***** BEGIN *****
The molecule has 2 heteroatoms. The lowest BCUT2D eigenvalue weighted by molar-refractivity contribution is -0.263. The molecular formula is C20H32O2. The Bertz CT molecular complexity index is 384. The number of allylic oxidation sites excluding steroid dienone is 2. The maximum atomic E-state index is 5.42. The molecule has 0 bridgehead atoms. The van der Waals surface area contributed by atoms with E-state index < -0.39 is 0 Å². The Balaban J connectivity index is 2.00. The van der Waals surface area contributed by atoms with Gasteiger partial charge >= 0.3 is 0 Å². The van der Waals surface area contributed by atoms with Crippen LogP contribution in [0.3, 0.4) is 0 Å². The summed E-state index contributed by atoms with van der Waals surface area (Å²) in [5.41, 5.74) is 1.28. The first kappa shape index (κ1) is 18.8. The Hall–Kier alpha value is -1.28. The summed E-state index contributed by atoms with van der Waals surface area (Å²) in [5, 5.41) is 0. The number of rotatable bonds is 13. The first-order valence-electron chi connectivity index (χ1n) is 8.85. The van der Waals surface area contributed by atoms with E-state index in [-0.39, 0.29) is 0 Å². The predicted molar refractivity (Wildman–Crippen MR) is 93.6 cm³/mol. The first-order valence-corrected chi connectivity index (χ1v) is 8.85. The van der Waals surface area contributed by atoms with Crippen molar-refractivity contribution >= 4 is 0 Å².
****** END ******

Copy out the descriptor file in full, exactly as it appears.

The molecule has 2 heteroatoms. The lowest BCUT2D eigenvalue weighted by molar-refractivity contribution is -0.263. The molecular formula is C20H32O2. The Bertz CT molecular complexity index is 384. The number of allylic oxidation sites excluding steroid dienone is 2. The maximum atomic E-state index is 5.42. The molecule has 0 bridgehead atoms. The van der Waals surface area contributed by atoms with E-state index < -0.39 is 0 Å². The Balaban J connectivity index is 2.00. The van der Waals surface area contributed by atoms with Gasteiger partial charge >= 0.3 is 0 Å². The van der Waals surface area contributed by atoms with Crippen LogP contribution in [0.3, 0.4) is 0 Å². The summed E-state index contributed by atoms with van der Waals surface area (Å²) in [5.41, 5.74) is 1.28. The first kappa shape index (κ1) is 18.8. The Hall–Kier alpha value is -1.28. The summed E-state index contributed by atoms with van der Waals surface area (Å²) in [5, 5.41) is 0. The number of rotatable bonds is 13. The first-order valence-electron chi connectivity index (χ1n) is 8.85. The van der Waals surface area contributed by atoms with E-state index in [-0.39, 0.29) is 0 Å². The predicted molar refractivity (Wildman–Crippen MR) is 93.6 cm³/mol. The first-order valence-corrected chi connectivity index (χ1v) is 8.85. The van der Waals surface area contributed by atoms with Crippen molar-refractivity contribution >= 4 is 0 Å².